How do you fill up a giant open world so that it doesn’t feel dead and empty? You can litter the map with points of interest, unleash a swarm of prehistoric robots to roam its peaks and valleys, and make sure every other vista is exploding with lens flair. Or, in Horizon Forbidden West’s case, you can do all three and then top things off with never ending gusts.
Guerrilla Games’ sequel is bigger and better than Horizon Zero Dawn in almost every way, but my favourite upgrade by far is the wind. It’s everywhere in Horizon Forbidden West. It’s out in the fields, flittering through a million blades of grass. It’s in the mountains, blowing snowflakes against the rock face. And it’s in the desert, kicking up plumes of earthy rust while ominous Sunwing machines glide overhead.
The first time it really hit me was right after I left Forbidden West’s initial canyon area, and had the whole rest of the map ahead of me to explore. The first thing you come to is the ruins of a battlefield, filled with bombed-out tanks and the sprawling tentacles of an ancient Horus machine. A storm started to pick up, and by the time I was on the other side, heading into a shallow forest, the wind looked ready to crack the trees like twigs. In Forbidden West, Aloy is charged with trying to heal a planet which is always, in one way or another, making its presence felt.
Here’s how Ben Lindbergh described it in his review for The Ringer:
But the breezes of Forbidden West aren’t just for show. They visually link the varied ecosystems that make up Forbidden West’s massive open world, which is significantly larger and denser than Zero Dawn’s. They visually propel the player onward, as Aloy’s quest to fend off disaster drives her. And they subtly speak to the stakes of the narrative, reminding players that the wind is so restless not just because it looks cool, but because the biosphere is falling apart and humanity is months away from going extinct.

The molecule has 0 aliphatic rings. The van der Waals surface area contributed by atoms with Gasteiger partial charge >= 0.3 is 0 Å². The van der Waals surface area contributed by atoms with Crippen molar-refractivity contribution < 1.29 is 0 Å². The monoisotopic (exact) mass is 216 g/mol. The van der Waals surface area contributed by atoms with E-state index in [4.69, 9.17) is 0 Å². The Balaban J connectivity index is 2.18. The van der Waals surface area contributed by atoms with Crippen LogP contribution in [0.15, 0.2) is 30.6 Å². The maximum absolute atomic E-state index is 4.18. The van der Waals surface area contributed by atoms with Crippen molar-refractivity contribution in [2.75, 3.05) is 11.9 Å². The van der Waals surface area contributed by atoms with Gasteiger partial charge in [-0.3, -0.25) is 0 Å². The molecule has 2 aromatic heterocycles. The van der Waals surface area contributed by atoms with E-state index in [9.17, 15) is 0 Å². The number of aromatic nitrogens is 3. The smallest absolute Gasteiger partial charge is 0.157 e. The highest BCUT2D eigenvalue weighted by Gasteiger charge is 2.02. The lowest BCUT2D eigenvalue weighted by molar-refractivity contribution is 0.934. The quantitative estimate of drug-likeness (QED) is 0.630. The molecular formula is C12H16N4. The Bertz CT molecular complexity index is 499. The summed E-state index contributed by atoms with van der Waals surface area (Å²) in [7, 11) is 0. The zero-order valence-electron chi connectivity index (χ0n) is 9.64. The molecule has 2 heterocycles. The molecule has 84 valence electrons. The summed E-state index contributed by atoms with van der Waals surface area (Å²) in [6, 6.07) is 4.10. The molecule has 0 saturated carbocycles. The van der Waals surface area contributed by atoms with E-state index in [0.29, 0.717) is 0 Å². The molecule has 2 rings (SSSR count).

One of the most notable games to use wind to give its open world an identity was 2015’s The Witcher 3. “Wind’s howling,” protagonist Geralt of Rivia loved to mutter under his breath. And it was, often, and quite loudly. “[The wind] is, in many ways, the energy bringing the world of The Witcher 3 to life in a way no other video game has ever managed,” wrote Kotaku’s Luke Plunkett years later. The wind heightened the game’s naturalistic aesthetic, but it also helped propel you through its world and kept you coming back.
Other open world games have caught on. In Ghost of Tsushima the wind literally guides you to new quests and characters. The weather was something to marvel at back in Horizon Zero Dawn as well. But like I said, Forbidden West kicks everything up a notch. There are simply more things blowing more widely, from endless gusts of leaves just off screen to Aloy’s own braided locks. And this time around it feels like the light has found a dozen new ways to bounce off of, and filter through, each little squall of foliage.
Here’s how Ted Hughs described the wind in his poem by the same name:
Winds stampeding the fields under the window
Floundering black astride and blinding wet
Till day rose; then under an orange sky
The hills had new places, and wind wielded
Blade-light, luminous black and emerald
Flexing like the lens of a mad eye
There is no shortage of stuff to do in Forbidden West. Some critics have even argued there’s too much. But whenever I’ve been getting overwhelmed or tired or just need a break, I hop on my Charger to search for the nearest outcropping to sit and watch Horizon’s world move on its own.